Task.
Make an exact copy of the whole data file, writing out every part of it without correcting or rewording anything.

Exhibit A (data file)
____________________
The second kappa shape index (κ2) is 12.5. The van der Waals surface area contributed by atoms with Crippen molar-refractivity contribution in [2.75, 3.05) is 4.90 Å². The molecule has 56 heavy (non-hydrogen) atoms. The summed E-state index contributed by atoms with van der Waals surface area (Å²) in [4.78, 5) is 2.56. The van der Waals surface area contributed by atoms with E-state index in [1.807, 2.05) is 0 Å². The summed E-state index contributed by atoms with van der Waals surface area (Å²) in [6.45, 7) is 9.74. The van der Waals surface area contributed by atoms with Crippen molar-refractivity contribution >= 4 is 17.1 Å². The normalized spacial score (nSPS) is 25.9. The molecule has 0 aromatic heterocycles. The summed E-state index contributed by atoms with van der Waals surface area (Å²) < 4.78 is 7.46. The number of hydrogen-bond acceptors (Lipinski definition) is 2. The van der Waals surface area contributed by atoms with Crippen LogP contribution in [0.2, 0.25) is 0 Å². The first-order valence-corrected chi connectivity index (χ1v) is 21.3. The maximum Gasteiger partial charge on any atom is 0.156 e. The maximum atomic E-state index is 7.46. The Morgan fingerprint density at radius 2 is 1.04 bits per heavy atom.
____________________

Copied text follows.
The second kappa shape index (κ2) is 12.5. The van der Waals surface area contributed by atoms with Crippen molar-refractivity contribution in [2.75, 3.05) is 4.90 Å². The molecule has 56 heavy (non-hydrogen) atoms. The summed E-state index contributed by atoms with van der Waals surface area (Å²) in [4.78, 5) is 2.56. The van der Waals surface area contributed by atoms with E-state index in [1.807, 2.05) is 0 Å². The summed E-state index contributed by atoms with van der Waals surface area (Å²) in [6.45, 7) is 9.74. The van der Waals surface area contributed by atoms with Crippen molar-refractivity contribution >= 4 is 17.1 Å². The normalized spacial score (nSPS) is 25.9. The molecule has 0 aromatic heterocycles. The summed E-state index contributed by atoms with van der Waals surface area (Å²) < 4.78 is 7.46. The number of hydrogen-bond acceptors (Lipinski definition) is 2. The van der Waals surface area contributed by atoms with Crippen LogP contribution in [0.2, 0.25) is 0 Å². The first-order valence-corrected chi connectivity index (χ1v) is 21.3. The maximum Gasteiger partial charge on any atom is 0.156 e. The maximum atomic E-state index is 7.46. The Morgan fingerprint density at radius 2 is 1.04 bits per heavy atom.